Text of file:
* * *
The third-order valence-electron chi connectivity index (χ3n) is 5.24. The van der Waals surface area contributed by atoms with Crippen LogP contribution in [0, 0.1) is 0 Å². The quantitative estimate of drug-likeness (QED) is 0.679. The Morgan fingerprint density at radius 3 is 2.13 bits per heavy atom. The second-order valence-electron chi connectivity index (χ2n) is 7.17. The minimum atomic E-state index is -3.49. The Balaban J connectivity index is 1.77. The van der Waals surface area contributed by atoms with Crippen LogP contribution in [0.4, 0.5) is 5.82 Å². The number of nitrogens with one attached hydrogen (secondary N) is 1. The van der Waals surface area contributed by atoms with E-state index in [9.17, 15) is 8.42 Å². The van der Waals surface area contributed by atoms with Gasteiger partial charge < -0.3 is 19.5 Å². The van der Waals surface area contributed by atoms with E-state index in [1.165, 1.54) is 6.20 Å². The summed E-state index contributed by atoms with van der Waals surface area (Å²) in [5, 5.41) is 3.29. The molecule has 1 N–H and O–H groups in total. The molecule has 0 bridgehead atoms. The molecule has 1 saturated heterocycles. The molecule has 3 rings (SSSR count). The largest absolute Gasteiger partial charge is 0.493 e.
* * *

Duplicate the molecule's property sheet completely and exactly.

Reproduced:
The third-order valence-electron chi connectivity index (χ3n) is 5.24. The van der Waals surface area contributed by atoms with Crippen LogP contribution in [0, 0.1) is 0 Å². The quantitative estimate of drug-likeness (QED) is 0.679. The Morgan fingerprint density at radius 3 is 2.13 bits per heavy atom. The second-order valence-electron chi connectivity index (χ2n) is 7.17. The minimum atomic E-state index is -3.49. The Balaban J connectivity index is 1.77. The van der Waals surface area contributed by atoms with Crippen LogP contribution in [0.4, 0.5) is 5.82 Å². The number of nitrogens with one attached hydrogen (secondary N) is 1. The van der Waals surface area contributed by atoms with E-state index in [9.17, 15) is 8.42 Å². The van der Waals surface area contributed by atoms with Gasteiger partial charge < -0.3 is 19.5 Å². The van der Waals surface area contributed by atoms with E-state index in [1.165, 1.54) is 6.20 Å². The summed E-state index contributed by atoms with van der Waals surface area (Å²) in [5, 5.41) is 3.29. The molecule has 1 N–H and O–H groups in total. The molecule has 0 bridgehead atoms. The molecule has 1 saturated heterocycles. The molecule has 3 rings (SSSR count). The largest absolute Gasteiger partial charge is 0.493 e.